Thanks, Hillary! Download social media badges here and see all of our 2019 Botanical Couture collection here!

Creative Credits:

Designer: Rayne Grace Hoke, Flora’s Muse, Biddeford, Maine, florasmuse.com, @florasmuse
Design Assistant: Hillary Alger, Product Manager for Herbs and Flowers, Johnny’s Selected Seeds
Flowers and Foliage: Johnny’s Selected Seeds, Winslow, Maine, johnnyseeds.com, @johnnys_seeds
Venue: Johnny’s Trial Gardens, Albion, Maine
Model: Mary Yarumian, @marybebythesea
Hair and Makeup: Mary Yarumian
Photography: Kristen Earley, Johnny’s Selected Seeds; Chris Pinchbeck, pinchbeckphoto.com

The Big Reveal: American Flowers Week’s Botanical Couture Collection

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Red, White and Bloom
Introducing the fifth annual American Flowers Week botanical couture collection

Photos by Tiffany Marie Buckley, Philip Casey, Jenny M. Diaz, Kristen Earley, Roxy Marcy, Joelle Martin, Missy Palacol, Chris Pinchbeck, Haley Swinth and Danielle Werner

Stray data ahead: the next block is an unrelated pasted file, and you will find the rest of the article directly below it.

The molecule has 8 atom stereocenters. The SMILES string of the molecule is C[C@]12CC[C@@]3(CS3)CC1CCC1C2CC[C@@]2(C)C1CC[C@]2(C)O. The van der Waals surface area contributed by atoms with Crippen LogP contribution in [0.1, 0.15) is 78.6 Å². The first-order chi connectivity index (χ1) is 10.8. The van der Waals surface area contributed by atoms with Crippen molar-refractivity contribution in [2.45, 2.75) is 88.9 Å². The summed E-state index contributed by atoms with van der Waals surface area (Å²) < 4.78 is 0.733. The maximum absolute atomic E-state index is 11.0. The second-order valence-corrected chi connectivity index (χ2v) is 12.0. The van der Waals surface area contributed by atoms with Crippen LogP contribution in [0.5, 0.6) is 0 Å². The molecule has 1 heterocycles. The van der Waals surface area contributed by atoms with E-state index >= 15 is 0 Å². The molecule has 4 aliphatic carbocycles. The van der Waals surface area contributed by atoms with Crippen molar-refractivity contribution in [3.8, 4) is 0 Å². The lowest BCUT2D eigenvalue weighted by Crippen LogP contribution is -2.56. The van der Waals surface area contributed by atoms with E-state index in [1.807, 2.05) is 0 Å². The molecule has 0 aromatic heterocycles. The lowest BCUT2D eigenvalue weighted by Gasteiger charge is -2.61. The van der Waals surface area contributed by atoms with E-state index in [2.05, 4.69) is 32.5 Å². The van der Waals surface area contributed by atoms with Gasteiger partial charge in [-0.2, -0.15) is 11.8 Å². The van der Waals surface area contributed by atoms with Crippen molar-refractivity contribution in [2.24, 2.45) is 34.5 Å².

Field-fresh and runway-ready, the American Flowers Week botanical couture collection features nine fashionable floral looks produced by Slow Flowers teams across the U.S. Together, these wearable floral garments represent a diverse story of originality and inventiveness. Each melds talents of growers and florists, elevating local and seasonal flowers in unexpected and beautiful ways.

In its fifth year, American Flowers Week (June 28-July 4) promotes domestic flowers and foliage in the marketplace, inspiring professionals and consumers alike. When flowers are seen as fashion, they ignite the imagination and stimulate new awareness of domestic floral agriculture and the art of floral design.

This year’s participants have transformed familiar and uncommon annuals, perennials, trees, shrubs, grasses and herbs into everything from mod minis to luxurious gowns, continuing the American Flowers Week series that began with Susan McLeary’s iconic red-white-and-blue floral ‘fro in 2016. The collection has grown to 20 pieces, each of which portrays floral design as art rather than a commodity.